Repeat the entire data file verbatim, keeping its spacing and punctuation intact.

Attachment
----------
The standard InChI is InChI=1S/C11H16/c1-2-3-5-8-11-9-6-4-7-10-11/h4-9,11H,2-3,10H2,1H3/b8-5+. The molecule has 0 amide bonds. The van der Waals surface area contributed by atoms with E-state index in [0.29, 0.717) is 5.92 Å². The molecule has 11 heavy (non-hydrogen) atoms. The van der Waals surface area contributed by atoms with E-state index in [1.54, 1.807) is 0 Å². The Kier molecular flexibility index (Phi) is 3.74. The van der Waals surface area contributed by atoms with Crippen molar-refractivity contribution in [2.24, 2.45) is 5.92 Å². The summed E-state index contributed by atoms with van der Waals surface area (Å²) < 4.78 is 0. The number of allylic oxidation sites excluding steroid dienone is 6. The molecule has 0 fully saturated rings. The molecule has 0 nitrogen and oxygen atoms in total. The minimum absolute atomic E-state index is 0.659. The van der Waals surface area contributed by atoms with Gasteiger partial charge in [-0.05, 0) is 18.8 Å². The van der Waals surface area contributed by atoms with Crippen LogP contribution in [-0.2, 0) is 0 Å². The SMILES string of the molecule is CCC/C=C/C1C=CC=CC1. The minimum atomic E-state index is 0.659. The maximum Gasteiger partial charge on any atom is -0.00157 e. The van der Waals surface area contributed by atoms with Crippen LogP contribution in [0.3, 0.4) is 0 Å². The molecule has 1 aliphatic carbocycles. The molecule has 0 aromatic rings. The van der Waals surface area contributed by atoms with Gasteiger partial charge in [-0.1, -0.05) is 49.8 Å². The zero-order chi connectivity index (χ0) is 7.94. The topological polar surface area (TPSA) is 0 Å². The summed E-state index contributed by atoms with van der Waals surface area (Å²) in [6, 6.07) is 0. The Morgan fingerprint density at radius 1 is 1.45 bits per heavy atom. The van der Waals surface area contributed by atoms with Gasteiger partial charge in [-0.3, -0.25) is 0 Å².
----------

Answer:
The standard InChI is InChI=1S/C11H16/c1-2-3-5-8-11-9-6-4-7-10-11/h4-9,11H,2-3,10H2,1H3/b8-5+. The molecule has 0 amide bonds. The van der Waals surface area contributed by atoms with E-state index in [0.29, 0.717) is 5.92 Å². The molecule has 11 heavy (non-hydrogen) atoms. The van der Waals surface area contributed by atoms with E-state index in [1.54, 1.807) is 0 Å². The Kier molecular flexibility index (Phi) is 3.74. The van der Waals surface area contributed by atoms with Crippen molar-refractivity contribution in [2.24, 2.45) is 5.92 Å². The summed E-state index contributed by atoms with van der Waals surface area (Å²) < 4.78 is 0. The number of allylic oxidation sites excluding steroid dienone is 6. The molecule has 0 fully saturated rings. The molecule has 0 nitrogen and oxygen atoms in total. The minimum absolute atomic E-state index is 0.659. The van der Waals surface area contributed by atoms with Gasteiger partial charge in [-0.05, 0) is 18.8 Å². The van der Waals surface area contributed by atoms with Crippen LogP contribution in [-0.2, 0) is 0 Å². The SMILES string of the molecule is CCC/C=C/C1C=CC=CC1. The minimum atomic E-state index is 0.659. The maximum Gasteiger partial charge on any atom is -0.00157 e. The van der Waals surface area contributed by atoms with Crippen LogP contribution in [0.3, 0.4) is 0 Å². The molecule has 1 aliphatic carbocycles. The molecule has 0 aromatic rings. The van der Waals surface area contributed by atoms with Gasteiger partial charge in [-0.1, -0.05) is 49.8 Å². The zero-order chi connectivity index (χ0) is 7.94. The topological polar surface area (TPSA) is 0 Å². The summed E-state index contributed by atoms with van der Waals surface area (Å²) in [6, 6.07) is 0. The Morgan fingerprint density at radius 1 is 1.45 bits per heavy atom. The van der Waals surface area contributed by atoms with Gasteiger partial charge in [-0.3, -0.25) is 0 Å².